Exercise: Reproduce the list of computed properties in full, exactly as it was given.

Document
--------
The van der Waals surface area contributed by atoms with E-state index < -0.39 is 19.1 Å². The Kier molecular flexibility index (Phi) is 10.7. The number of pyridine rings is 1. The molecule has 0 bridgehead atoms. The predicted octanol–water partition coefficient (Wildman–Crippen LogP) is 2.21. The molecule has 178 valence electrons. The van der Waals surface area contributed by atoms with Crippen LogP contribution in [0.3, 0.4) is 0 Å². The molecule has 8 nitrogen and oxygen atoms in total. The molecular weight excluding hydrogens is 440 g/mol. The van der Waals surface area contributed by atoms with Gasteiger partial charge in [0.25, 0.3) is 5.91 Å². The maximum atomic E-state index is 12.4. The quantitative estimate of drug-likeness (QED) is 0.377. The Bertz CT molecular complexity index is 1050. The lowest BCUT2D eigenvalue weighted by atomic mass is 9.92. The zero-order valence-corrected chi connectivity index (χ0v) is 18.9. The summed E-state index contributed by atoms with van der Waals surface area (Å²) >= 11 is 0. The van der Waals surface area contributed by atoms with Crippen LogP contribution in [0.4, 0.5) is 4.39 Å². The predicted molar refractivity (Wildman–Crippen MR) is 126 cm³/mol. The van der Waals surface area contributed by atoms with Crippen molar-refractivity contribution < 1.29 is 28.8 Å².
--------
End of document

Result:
The van der Waals surface area contributed by atoms with E-state index < -0.39 is 19.1 Å². The Kier molecular flexibility index (Phi) is 10.7. The number of pyridine rings is 1. The molecule has 0 bridgehead atoms. The predicted octanol–water partition coefficient (Wildman–Crippen LogP) is 2.21. The molecule has 178 valence electrons. The van der Waals surface area contributed by atoms with Crippen LogP contribution in [0.3, 0.4) is 0 Å². The molecule has 8 nitrogen and oxygen atoms in total. The molecular weight excluding hydrogens is 440 g/mol. The van der Waals surface area contributed by atoms with Gasteiger partial charge in [0.25, 0.3) is 5.91 Å². The maximum atomic E-state index is 12.4. The quantitative estimate of drug-likeness (QED) is 0.377. The Bertz CT molecular complexity index is 1050. The lowest BCUT2D eigenvalue weighted by atomic mass is 9.92. The zero-order valence-corrected chi connectivity index (χ0v) is 18.9. The summed E-state index contributed by atoms with van der Waals surface area (Å²) >= 11 is 0. The van der Waals surface area contributed by atoms with Crippen LogP contribution in [0.4, 0.5) is 4.39 Å². The predicted molar refractivity (Wildman–Crippen MR) is 126 cm³/mol. The van der Waals surface area contributed by atoms with Crippen molar-refractivity contribution < 1.29 is 28.8 Å².